Internationally Comparable Health Indices
Published in: Health Economics, June 2010
Posted on RAND.org on June 01, 2010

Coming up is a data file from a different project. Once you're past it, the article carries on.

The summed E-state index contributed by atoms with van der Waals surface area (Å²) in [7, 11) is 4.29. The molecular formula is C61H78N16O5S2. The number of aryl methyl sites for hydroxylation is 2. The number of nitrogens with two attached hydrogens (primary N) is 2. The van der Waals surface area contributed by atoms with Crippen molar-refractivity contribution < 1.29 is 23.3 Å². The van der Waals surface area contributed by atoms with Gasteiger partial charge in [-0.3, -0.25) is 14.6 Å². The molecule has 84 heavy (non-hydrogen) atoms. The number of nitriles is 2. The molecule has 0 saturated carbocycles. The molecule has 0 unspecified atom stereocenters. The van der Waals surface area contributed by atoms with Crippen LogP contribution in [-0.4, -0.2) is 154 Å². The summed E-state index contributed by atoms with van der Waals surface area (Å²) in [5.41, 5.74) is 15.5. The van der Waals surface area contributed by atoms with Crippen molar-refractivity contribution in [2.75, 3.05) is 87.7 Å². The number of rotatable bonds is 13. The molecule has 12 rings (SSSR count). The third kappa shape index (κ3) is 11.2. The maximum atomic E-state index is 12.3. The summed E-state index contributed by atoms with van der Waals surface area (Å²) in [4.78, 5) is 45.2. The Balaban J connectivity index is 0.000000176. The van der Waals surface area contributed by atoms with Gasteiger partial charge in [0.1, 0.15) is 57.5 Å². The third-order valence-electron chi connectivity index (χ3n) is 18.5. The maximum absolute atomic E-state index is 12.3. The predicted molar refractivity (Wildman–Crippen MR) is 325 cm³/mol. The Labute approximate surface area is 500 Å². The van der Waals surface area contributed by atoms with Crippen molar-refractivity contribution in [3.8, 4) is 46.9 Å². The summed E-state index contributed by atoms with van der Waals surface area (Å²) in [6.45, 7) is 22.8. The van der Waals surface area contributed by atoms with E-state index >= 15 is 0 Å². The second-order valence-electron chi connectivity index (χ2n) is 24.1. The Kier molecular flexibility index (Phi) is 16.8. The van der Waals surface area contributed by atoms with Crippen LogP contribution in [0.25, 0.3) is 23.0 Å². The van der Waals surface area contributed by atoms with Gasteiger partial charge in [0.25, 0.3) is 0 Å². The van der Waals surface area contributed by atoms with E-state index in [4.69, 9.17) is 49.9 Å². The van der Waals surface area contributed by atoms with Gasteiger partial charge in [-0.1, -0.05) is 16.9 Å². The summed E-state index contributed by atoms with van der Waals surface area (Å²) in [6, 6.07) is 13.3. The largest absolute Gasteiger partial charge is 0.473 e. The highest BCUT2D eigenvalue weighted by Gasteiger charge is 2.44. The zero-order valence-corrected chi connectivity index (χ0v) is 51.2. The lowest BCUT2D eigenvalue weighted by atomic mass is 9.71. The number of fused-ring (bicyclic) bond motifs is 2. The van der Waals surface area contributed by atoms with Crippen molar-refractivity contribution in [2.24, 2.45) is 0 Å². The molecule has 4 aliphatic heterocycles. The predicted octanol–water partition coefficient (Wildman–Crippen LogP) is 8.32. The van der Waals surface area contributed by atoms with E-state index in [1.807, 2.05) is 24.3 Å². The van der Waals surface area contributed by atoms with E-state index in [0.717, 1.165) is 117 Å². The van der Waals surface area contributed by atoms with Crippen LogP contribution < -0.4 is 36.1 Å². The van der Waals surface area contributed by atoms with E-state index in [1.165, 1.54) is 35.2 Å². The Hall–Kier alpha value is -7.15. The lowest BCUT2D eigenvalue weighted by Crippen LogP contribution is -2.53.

One of the most intractable problems in international health research is the lack of comparability of health measures across countries or cultures. We develop a cross-country measurement model for health, in which functional limitations, self-reports of health, and a physical measure are interrelated to construct health indices. To establish comparability across countries, we define the measurement scales by the physical measure while other parameters vary by country to reflect cultural and linguistic differences in response patterns. We find significant cross-country variation in response styles of health reports along with variability in genuine health that is related to differences in national income. Our health indices achieve satisfactory reliability of about 80% and their gradients by age, income, and wealth for the most part show the expected patterns. Moreover, the health indices correlate much more strongly with income and net worth than self-reported health measures.